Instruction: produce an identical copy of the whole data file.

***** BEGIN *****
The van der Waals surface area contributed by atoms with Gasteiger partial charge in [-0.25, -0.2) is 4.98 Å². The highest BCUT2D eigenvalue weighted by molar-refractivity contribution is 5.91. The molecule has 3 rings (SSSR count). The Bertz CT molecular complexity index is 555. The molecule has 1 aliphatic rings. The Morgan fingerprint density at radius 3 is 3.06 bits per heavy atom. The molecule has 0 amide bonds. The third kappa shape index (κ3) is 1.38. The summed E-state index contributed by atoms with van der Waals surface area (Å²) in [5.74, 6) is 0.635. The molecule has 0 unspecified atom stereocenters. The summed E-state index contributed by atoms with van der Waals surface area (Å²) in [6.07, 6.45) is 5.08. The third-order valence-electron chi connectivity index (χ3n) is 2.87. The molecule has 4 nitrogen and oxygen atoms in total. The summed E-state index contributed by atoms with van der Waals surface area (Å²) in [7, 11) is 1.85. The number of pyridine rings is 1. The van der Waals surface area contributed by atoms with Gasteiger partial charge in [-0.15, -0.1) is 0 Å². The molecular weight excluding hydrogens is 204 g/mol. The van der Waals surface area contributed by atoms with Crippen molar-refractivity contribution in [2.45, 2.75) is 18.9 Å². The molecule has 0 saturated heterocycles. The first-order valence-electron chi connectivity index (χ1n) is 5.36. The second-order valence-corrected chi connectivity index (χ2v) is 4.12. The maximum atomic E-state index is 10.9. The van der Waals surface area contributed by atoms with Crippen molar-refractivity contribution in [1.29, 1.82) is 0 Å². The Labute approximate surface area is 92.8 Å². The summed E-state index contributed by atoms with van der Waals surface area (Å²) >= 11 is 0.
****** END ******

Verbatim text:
The van der Waals surface area contributed by atoms with Gasteiger partial charge in [-0.25, -0.2) is 4.98 Å². The highest BCUT2D eigenvalue weighted by molar-refractivity contribution is 5.91. The molecule has 3 rings (SSSR count). The Bertz CT molecular complexity index is 555. The molecule has 1 aliphatic rings. The Morgan fingerprint density at radius 3 is 3.06 bits per heavy atom. The molecule has 0 amide bonds. The third kappa shape index (κ3) is 1.38. The summed E-state index contributed by atoms with van der Waals surface area (Å²) in [5.74, 6) is 0.635. The molecule has 0 unspecified atom stereocenters. The summed E-state index contributed by atoms with van der Waals surface area (Å²) in [6.07, 6.45) is 5.08. The third-order valence-electron chi connectivity index (χ3n) is 2.87. The molecule has 4 nitrogen and oxygen atoms in total. The summed E-state index contributed by atoms with van der Waals surface area (Å²) in [7, 11) is 1.85. The number of pyridine rings is 1. The van der Waals surface area contributed by atoms with Gasteiger partial charge in [-0.15, -0.1) is 0 Å². The molecular weight excluding hydrogens is 204 g/mol. The van der Waals surface area contributed by atoms with Crippen molar-refractivity contribution in [2.45, 2.75) is 18.9 Å². The molecule has 0 saturated heterocycles. The first-order valence-electron chi connectivity index (χ1n) is 5.36. The second-order valence-corrected chi connectivity index (χ2v) is 4.12. The maximum atomic E-state index is 10.9. The van der Waals surface area contributed by atoms with Crippen molar-refractivity contribution in [1.29, 1.82) is 0 Å². The Labute approximate surface area is 92.8 Å². The summed E-state index contributed by atoms with van der Waals surface area (Å²) >= 11 is 0.